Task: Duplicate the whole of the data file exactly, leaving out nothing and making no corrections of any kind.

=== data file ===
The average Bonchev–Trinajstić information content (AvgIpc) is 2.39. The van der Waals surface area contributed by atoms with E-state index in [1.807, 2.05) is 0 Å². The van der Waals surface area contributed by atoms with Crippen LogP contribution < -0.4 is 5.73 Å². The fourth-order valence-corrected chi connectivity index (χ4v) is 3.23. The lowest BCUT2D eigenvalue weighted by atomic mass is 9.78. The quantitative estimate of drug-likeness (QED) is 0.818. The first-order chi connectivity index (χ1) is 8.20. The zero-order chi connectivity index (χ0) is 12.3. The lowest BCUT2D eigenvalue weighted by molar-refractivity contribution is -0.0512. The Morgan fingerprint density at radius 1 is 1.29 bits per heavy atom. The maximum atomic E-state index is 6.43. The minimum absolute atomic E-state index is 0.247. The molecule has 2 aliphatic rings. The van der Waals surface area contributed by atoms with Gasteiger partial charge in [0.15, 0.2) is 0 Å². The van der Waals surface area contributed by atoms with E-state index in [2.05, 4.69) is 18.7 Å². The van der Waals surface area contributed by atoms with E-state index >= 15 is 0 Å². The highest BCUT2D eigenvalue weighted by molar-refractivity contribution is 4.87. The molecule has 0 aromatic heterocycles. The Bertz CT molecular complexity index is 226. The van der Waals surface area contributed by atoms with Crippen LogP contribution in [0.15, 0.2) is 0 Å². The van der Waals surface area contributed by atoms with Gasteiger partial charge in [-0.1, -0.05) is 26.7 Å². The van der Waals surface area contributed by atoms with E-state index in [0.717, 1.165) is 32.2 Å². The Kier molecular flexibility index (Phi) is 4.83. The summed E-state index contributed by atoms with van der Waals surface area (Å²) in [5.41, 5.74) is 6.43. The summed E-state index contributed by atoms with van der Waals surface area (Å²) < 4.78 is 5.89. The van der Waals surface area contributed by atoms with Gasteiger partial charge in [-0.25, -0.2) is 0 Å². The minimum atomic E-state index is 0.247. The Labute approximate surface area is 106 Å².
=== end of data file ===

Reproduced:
The average Bonchev–Trinajstić information content (AvgIpc) is 2.39. The van der Waals surface area contributed by atoms with E-state index in [1.807, 2.05) is 0 Å². The van der Waals surface area contributed by atoms with Crippen LogP contribution < -0.4 is 5.73 Å². The fourth-order valence-corrected chi connectivity index (χ4v) is 3.23. The lowest BCUT2D eigenvalue weighted by atomic mass is 9.78. The quantitative estimate of drug-likeness (QED) is 0.818. The first-order chi connectivity index (χ1) is 8.20. The zero-order chi connectivity index (χ0) is 12.3. The lowest BCUT2D eigenvalue weighted by molar-refractivity contribution is -0.0512. The Morgan fingerprint density at radius 1 is 1.29 bits per heavy atom. The maximum atomic E-state index is 6.43. The minimum absolute atomic E-state index is 0.247. The molecule has 2 aliphatic rings. The van der Waals surface area contributed by atoms with Gasteiger partial charge in [0.15, 0.2) is 0 Å². The van der Waals surface area contributed by atoms with E-state index in [2.05, 4.69) is 18.7 Å². The van der Waals surface area contributed by atoms with E-state index >= 15 is 0 Å². The highest BCUT2D eigenvalue weighted by molar-refractivity contribution is 4.87. The molecule has 0 aromatic heterocycles. The Bertz CT molecular complexity index is 226. The van der Waals surface area contributed by atoms with Crippen LogP contribution in [0.15, 0.2) is 0 Å². The van der Waals surface area contributed by atoms with Gasteiger partial charge in [-0.1, -0.05) is 26.7 Å². The van der Waals surface area contributed by atoms with E-state index in [0.717, 1.165) is 32.2 Å². The Kier molecular flexibility index (Phi) is 4.83. The summed E-state index contributed by atoms with van der Waals surface area (Å²) in [5.41, 5.74) is 6.43. The summed E-state index contributed by atoms with van der Waals surface area (Å²) < 4.78 is 5.89. The van der Waals surface area contributed by atoms with Gasteiger partial charge in [-0.25, -0.2) is 0 Å². The minimum atomic E-state index is 0.247. The Labute approximate surface area is 106 Å².